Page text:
All members of the Dal community are invited to provide feedback on the budget plan through our survey. We kindly request that all survey responses be submitted by Monday, February 6.

About the operating budget plan   

The 2023-24 draft operating budget plan is designed to support our Dal community’s shared goals. It aims to align funding allocations with the university’s academic mission and strategic priorities in a fiscally sustainable manner. The operating budget pays for compensation for faculty and staff, scholarship support, maintenance to campus buildings, libraries funding, and all the other day-to-day costs of running the university.

Dal’s primary budget challenge remains that annual operating costs rise at a significantly faster rate than government funding. This creates a gap which the budget plan addresses through a mix of spending reductions (asking Faculties/units to find cost savings after expenditure increases are considered) and revenue increases (tuition fees).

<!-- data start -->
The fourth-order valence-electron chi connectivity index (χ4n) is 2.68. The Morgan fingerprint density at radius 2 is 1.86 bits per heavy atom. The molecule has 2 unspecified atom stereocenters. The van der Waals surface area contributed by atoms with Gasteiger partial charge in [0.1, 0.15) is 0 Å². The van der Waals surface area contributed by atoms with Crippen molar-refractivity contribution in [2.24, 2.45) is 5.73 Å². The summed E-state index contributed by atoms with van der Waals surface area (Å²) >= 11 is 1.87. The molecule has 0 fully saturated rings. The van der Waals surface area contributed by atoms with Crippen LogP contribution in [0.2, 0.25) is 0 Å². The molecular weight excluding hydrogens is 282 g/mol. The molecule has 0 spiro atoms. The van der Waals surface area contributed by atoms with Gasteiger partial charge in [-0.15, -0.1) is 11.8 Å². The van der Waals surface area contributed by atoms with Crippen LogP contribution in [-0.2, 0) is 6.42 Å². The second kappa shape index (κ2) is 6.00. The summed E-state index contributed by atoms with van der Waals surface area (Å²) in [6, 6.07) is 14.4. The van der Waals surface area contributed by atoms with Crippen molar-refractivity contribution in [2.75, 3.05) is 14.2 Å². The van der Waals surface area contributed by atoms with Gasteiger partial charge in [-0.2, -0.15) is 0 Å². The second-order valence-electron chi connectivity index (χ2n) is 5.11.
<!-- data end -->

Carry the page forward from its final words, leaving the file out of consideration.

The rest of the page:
Budget plan highlights

The draft plan, which is balanced at $557.8 million, includes the following:   

  • An increase to Faculty/unit budgets of $24.2 million (an average of 6.2%). Faculties and units will be asked to address a 1.5% gap between this budget allocation and overall cost increases.
  • An increase to domestic tuition of 3%. Current international students would see their tuition increase, on average, by 7.5% — a comparable increase to recent years. As previously communicated and as approved by the Board in the fall, a new guaranteed tuition model will apply to new international undergraduate students in select Faculties beginning Fall 2023.